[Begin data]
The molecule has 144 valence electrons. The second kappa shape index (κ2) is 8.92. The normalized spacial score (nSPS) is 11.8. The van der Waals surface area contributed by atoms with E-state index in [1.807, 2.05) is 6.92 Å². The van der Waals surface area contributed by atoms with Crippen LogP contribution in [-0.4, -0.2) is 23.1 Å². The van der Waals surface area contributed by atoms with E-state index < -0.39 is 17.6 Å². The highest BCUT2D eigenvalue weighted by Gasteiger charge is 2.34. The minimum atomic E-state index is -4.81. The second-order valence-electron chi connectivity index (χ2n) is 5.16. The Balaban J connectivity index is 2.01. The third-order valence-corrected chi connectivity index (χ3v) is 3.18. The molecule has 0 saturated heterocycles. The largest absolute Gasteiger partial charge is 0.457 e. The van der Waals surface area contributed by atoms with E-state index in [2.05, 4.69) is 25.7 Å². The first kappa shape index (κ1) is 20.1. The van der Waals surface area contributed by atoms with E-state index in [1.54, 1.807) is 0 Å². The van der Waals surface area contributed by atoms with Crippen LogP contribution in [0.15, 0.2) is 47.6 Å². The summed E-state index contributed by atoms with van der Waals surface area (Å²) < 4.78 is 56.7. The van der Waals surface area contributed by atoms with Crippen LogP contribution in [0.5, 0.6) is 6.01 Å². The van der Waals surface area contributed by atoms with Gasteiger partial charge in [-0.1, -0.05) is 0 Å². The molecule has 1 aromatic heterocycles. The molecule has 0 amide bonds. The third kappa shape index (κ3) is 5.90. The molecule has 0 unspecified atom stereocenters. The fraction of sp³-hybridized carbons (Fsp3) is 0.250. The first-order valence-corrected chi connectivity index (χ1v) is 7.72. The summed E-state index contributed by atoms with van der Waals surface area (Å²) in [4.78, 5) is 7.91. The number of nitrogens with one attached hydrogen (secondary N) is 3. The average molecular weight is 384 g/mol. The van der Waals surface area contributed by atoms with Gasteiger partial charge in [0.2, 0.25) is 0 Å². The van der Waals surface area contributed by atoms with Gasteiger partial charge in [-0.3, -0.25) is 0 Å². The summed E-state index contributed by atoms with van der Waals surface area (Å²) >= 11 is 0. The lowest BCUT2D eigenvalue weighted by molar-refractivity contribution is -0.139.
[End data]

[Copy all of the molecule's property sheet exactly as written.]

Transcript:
The molecule has 144 valence electrons. The second kappa shape index (κ2) is 8.92. The normalized spacial score (nSPS) is 11.8. The van der Waals surface area contributed by atoms with E-state index in [1.807, 2.05) is 6.92 Å². The van der Waals surface area contributed by atoms with Crippen LogP contribution in [-0.4, -0.2) is 23.1 Å². The van der Waals surface area contributed by atoms with E-state index < -0.39 is 17.6 Å². The highest BCUT2D eigenvalue weighted by Gasteiger charge is 2.34. The minimum atomic E-state index is -4.81. The second-order valence-electron chi connectivity index (χ2n) is 5.16. The Balaban J connectivity index is 2.01. The third-order valence-corrected chi connectivity index (χ3v) is 3.18. The molecule has 0 saturated heterocycles. The largest absolute Gasteiger partial charge is 0.457 e. The van der Waals surface area contributed by atoms with E-state index in [2.05, 4.69) is 25.7 Å². The first kappa shape index (κ1) is 20.1. The van der Waals surface area contributed by atoms with E-state index in [1.54, 1.807) is 0 Å². The van der Waals surface area contributed by atoms with Crippen LogP contribution in [0.15, 0.2) is 47.6 Å². The summed E-state index contributed by atoms with van der Waals surface area (Å²) < 4.78 is 56.7. The van der Waals surface area contributed by atoms with Crippen LogP contribution in [0.5, 0.6) is 6.01 Å². The van der Waals surface area contributed by atoms with Gasteiger partial charge in [-0.1, -0.05) is 0 Å². The molecule has 1 aromatic heterocycles. The molecule has 0 amide bonds. The third kappa shape index (κ3) is 5.90. The molecule has 0 unspecified atom stereocenters. The fraction of sp³-hybridized carbons (Fsp3) is 0.250. The first-order valence-corrected chi connectivity index (χ1v) is 7.72. The summed E-state index contributed by atoms with van der Waals surface area (Å²) in [4.78, 5) is 7.91. The number of nitrogens with one attached hydrogen (secondary N) is 3. The average molecular weight is 384 g/mol. The van der Waals surface area contributed by atoms with Gasteiger partial charge in [0.2, 0.25) is 0 Å². The van der Waals surface area contributed by atoms with Gasteiger partial charge in [-0.3, -0.25) is 0 Å². The summed E-state index contributed by atoms with van der Waals surface area (Å²) >= 11 is 0. The lowest BCUT2D eigenvalue weighted by molar-refractivity contribution is -0.139.